NEW YORK (CBSNewYork/AP) — Another round of winter weather coated the Tri-State area in snow, slush and ice Saturday.

The overnight snow turned to rain for most of the Tri-State area by Saturday morning with exception of some far northwest counties in New Jersey and New York.

CBS2’s Dave Carlin was in Mobile2 Saturday night checking the road conditions where motorists were mindful of black ice after the wintry mix had frozen over.

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The last of the rain and snow moved offshore following sunset, and quickly cleared out later this evening and overnight, CBS2 Meteorologist and weather producer Matt DeLucia reported.

According to forecasters, the Tri-State area will see between 3 and 5 inches of snow by the end of the storm. But some areas, particularly in New Jersey and northern New York City suburbs, are already seeing as much as 7 to 8 inches of snow.

In Connecticut, the highest snow fall total was found in Darien with 7.8 inches Saturday morning. West Milford, in Passaic County, New Jersey reported 8.5 inches of snow and Airmont in Rockland County, New York saw as much as 7 inches, WCBS 880 reported.

Snow plows were out in full force trying to stay ahead of the storm as drivers take extra precautions on the slippery roads.

CBS2’s Ilana Gold reported from Mobile2 earlier Saturday, where the snow and slush was more of a problem on the side streets than the main roadways in the Fordham section of the Bronx.

And as the plows and salt trucks made their way through New York City the side streets began to clear by late Saturday morning, Gold reported.

“It’s a little slick. If you don’t have to go out, don’t go out,” said Riverdale resident Randy Ravetti. “Just take it easy. It’s snowing, you can’t drive like a maniac.”

“A lot of slush. Not too much ice, but a lot of slush,” said Riverdale resident Christopher Cleckly. “It hasn’t been touched yet so it makes it hard getting out of parking spots.”

Most major roadways were cleared of snow by plows overnight.

“They came through here this morning at 6 o’clock, five of them across,” said one Bronx resident.

Now, residents are tasked with digging out from under the wet, heavy snow.

“It’s only 3 or 4 inches, but it’s soggy, so it’s heavy stuff,” said one Riverdale resident.

“You can’t complain too bad, I mean we’ve had a pretty good winter so far,” Ravetti said. “We didn’t get hammered so much. It could be a lot worse.”

In all, the city Department of Sanitation has pressed into use 1,500 plows and 500 salt spreaders. The Office of Emergency Management activated its situation room, where officials can deploy resources as they monitor the storm.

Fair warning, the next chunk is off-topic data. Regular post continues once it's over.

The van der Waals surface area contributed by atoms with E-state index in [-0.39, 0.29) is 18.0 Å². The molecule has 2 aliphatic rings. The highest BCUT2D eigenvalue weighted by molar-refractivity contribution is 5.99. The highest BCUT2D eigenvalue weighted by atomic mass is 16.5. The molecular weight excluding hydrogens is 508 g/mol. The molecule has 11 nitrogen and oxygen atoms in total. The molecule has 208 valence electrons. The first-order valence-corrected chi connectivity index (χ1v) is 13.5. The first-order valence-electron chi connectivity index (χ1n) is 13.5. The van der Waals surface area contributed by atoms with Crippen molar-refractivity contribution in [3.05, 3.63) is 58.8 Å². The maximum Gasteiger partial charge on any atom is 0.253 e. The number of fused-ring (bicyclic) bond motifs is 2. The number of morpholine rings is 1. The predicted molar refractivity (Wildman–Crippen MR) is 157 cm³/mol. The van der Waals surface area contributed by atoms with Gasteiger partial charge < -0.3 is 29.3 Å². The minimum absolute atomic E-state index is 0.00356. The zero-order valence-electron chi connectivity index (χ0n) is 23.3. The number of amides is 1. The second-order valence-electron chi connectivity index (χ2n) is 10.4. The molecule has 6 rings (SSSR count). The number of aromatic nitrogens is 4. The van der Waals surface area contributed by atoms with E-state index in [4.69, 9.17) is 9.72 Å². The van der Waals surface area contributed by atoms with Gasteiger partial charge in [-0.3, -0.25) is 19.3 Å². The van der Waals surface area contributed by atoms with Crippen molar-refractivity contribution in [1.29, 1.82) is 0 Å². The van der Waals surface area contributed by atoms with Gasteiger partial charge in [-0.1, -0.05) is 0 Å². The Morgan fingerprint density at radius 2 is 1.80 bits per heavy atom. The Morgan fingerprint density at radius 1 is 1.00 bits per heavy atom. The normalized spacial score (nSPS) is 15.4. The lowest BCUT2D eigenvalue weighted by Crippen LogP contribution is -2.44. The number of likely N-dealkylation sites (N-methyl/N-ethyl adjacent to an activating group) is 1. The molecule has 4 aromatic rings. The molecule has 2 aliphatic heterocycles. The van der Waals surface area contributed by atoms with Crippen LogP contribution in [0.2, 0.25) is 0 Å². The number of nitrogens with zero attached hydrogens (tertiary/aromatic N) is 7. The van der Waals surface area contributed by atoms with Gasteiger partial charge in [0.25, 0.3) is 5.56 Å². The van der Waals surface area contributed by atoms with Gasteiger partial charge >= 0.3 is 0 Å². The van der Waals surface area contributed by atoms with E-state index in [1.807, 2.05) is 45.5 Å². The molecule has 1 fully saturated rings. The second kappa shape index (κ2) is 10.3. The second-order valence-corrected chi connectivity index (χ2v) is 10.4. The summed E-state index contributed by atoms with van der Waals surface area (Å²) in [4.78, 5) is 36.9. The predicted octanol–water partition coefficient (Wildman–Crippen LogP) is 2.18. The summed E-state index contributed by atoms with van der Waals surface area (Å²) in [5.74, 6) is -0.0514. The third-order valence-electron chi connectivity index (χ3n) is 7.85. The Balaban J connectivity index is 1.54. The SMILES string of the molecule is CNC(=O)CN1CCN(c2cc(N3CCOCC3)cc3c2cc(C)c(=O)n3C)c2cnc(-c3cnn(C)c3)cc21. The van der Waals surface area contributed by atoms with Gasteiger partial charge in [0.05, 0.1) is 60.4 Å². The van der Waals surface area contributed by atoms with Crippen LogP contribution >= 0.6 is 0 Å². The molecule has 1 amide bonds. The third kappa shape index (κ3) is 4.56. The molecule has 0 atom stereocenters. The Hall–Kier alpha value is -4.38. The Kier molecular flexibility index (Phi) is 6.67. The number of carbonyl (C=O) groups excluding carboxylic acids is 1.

Alternate side parking rules have also been suspended for Saturday. Payment at parking meters is still in effect.

For those residents not driving, the Metropolitan Transportation Authority said it planned to deploy super-powered snow throwers and retired subway cars modified with de-icing equipment to keep bus routes and subway rails clear.

Dozens of crashes in New Jersey Saturday night were blamed on the freshly-formed black ice that easily took hold of untreated surfaces.

“Took my time, kept my speed down, stayed in one lane,” motorist Darryl Marshall said.

New Jersey residents were shoveling sidewalks carefully after 6 inches of snow fell in Fanwood, CBS2’s Christine Sloan reported.

“When you first step on the snow there is a thin layer of ice because it is starting to rain; the bottom is nice and slick,” said Scotch Plains resident Cole Weber.

Most of the main roads in Union County looked good by day break, Sloan reported.

“The roads are pretty good. Light rain, but they’ve cleared them up pretty well,” said Floyd Fox.

Plow trucks got an early start, trying to stay ahead of the snow. Heavily traveled thoroughfares like South Avenue were pre-treated with salt, then plowed.

“We did this route about three times already. So we’re waiting for the last little bit to come before we start again,” said Union County plow driver Darren Barno.

Still, local officials warned residents to stay home if possible.

“If you don’t have to go out, don’t go out until streets are cleared,” said Fanwood Councilman Tom Kranz. “And anybody who drives a snow plow can tell you it’s a lot easier to plow a street when the cars are not on the street. So if you can pull your car off the street and into your driveway, if you have a driveway, that’s always a help.”

CBS2’s Emily Smith was in Highland Lakes, where the area got the brunt of the storm.

“This is the second time. The first time I was out three or four hours and got it cleared away. And hopefully I won’t have more for a little while,” Jim Sedlacks, of West Milford, said.

NJ TRANSIT is offering systemwide cross honoring Saturday to help minimize any disruptions or delays that may occur due to the storm.

For more information, click here.

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